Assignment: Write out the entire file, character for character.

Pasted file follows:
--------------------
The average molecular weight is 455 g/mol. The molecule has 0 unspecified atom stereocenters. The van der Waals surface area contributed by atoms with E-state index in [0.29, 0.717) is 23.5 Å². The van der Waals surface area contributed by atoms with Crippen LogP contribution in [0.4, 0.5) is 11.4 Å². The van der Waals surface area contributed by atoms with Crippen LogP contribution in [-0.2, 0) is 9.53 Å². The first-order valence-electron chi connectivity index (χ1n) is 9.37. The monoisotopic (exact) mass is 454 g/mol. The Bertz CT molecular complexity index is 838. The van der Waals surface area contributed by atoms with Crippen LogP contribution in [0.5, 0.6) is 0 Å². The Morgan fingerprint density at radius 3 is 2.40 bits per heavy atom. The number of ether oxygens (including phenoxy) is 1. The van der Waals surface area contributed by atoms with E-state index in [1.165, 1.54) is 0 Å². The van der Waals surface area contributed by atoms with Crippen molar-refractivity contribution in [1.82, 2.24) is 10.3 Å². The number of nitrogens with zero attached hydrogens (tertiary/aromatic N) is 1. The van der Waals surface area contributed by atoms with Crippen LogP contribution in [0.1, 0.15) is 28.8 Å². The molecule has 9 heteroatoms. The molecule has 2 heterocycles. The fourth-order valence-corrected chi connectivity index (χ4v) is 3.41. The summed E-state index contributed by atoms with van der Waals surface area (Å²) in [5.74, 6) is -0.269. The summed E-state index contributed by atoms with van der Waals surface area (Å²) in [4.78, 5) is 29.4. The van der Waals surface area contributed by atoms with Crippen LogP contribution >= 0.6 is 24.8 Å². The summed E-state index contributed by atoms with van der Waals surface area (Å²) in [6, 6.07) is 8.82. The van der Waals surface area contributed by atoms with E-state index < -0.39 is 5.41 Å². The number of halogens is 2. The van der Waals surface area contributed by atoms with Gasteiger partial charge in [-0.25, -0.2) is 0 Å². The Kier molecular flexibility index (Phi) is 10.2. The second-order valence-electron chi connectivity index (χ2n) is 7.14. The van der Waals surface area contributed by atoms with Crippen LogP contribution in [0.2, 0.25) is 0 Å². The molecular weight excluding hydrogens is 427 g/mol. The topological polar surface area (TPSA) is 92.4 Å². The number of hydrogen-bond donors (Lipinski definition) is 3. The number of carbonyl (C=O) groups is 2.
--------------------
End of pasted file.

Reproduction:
The average molecular weight is 455 g/mol. The molecule has 0 unspecified atom stereocenters. The van der Waals surface area contributed by atoms with E-state index in [0.29, 0.717) is 23.5 Å². The van der Waals surface area contributed by atoms with Crippen LogP contribution in [0.4, 0.5) is 11.4 Å². The van der Waals surface area contributed by atoms with Crippen LogP contribution in [-0.2, 0) is 9.53 Å². The first-order valence-electron chi connectivity index (χ1n) is 9.37. The monoisotopic (exact) mass is 454 g/mol. The Bertz CT molecular complexity index is 838. The van der Waals surface area contributed by atoms with Crippen LogP contribution in [0.5, 0.6) is 0 Å². The Morgan fingerprint density at radius 3 is 2.40 bits per heavy atom. The number of ether oxygens (including phenoxy) is 1. The van der Waals surface area contributed by atoms with E-state index in [1.165, 1.54) is 0 Å². The van der Waals surface area contributed by atoms with Crippen molar-refractivity contribution in [1.82, 2.24) is 10.3 Å². The number of nitrogens with zero attached hydrogens (tertiary/aromatic N) is 1. The van der Waals surface area contributed by atoms with Crippen LogP contribution in [0.1, 0.15) is 28.8 Å². The molecule has 9 heteroatoms. The molecule has 2 heterocycles. The fourth-order valence-corrected chi connectivity index (χ4v) is 3.41. The summed E-state index contributed by atoms with van der Waals surface area (Å²) in [5.74, 6) is -0.269. The summed E-state index contributed by atoms with van der Waals surface area (Å²) in [4.78, 5) is 29.4. The van der Waals surface area contributed by atoms with Crippen LogP contribution >= 0.6 is 24.8 Å². The summed E-state index contributed by atoms with van der Waals surface area (Å²) in [6, 6.07) is 8.82. The van der Waals surface area contributed by atoms with E-state index < -0.39 is 5.41 Å². The number of halogens is 2. The van der Waals surface area contributed by atoms with Gasteiger partial charge in [-0.25, -0.2) is 0 Å². The Kier molecular flexibility index (Phi) is 10.2. The second-order valence-electron chi connectivity index (χ2n) is 7.14. The van der Waals surface area contributed by atoms with Crippen LogP contribution in [0.2, 0.25) is 0 Å². The molecular weight excluding hydrogens is 427 g/mol. The topological polar surface area (TPSA) is 92.4 Å². The number of hydrogen-bond donors (Lipinski definition) is 3. The number of carbonyl (C=O) groups is 2.